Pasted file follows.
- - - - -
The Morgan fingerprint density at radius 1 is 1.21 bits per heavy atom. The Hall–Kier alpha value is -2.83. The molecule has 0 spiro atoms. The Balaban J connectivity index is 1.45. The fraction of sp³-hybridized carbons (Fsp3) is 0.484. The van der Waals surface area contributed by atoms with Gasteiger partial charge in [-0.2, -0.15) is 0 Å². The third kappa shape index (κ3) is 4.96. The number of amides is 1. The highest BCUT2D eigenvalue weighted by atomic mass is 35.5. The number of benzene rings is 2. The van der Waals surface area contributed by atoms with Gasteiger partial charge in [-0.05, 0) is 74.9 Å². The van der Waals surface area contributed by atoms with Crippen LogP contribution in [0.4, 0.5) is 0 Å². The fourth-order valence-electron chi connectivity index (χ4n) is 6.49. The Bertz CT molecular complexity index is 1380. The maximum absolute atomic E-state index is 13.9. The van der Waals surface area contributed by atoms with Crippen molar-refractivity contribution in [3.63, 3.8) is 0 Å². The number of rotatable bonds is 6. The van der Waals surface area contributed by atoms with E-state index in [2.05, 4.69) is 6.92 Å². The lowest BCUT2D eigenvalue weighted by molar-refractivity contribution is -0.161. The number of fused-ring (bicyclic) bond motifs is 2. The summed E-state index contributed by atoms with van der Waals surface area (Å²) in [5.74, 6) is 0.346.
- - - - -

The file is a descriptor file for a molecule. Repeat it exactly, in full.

The Morgan fingerprint density at radius 1 is 1.21 bits per heavy atom. The Hall–Kier alpha value is -2.83. The molecule has 0 spiro atoms. The Balaban J connectivity index is 1.45. The fraction of sp³-hybridized carbons (Fsp3) is 0.484. The van der Waals surface area contributed by atoms with Gasteiger partial charge in [-0.2, -0.15) is 0 Å². The third kappa shape index (κ3) is 4.96. The number of amides is 1. The highest BCUT2D eigenvalue weighted by atomic mass is 35.5. The number of benzene rings is 2. The van der Waals surface area contributed by atoms with Gasteiger partial charge in [-0.05, 0) is 74.9 Å². The van der Waals surface area contributed by atoms with Crippen LogP contribution in [0.4, 0.5) is 0 Å². The fourth-order valence-electron chi connectivity index (χ4n) is 6.49. The Bertz CT molecular complexity index is 1380. The maximum absolute atomic E-state index is 13.9. The van der Waals surface area contributed by atoms with Crippen molar-refractivity contribution in [3.63, 3.8) is 0 Å². The number of rotatable bonds is 6. The van der Waals surface area contributed by atoms with E-state index in [2.05, 4.69) is 6.92 Å². The lowest BCUT2D eigenvalue weighted by molar-refractivity contribution is -0.161. The number of fused-ring (bicyclic) bond motifs is 2. The summed E-state index contributed by atoms with van der Waals surface area (Å²) in [5.74, 6) is 0.346.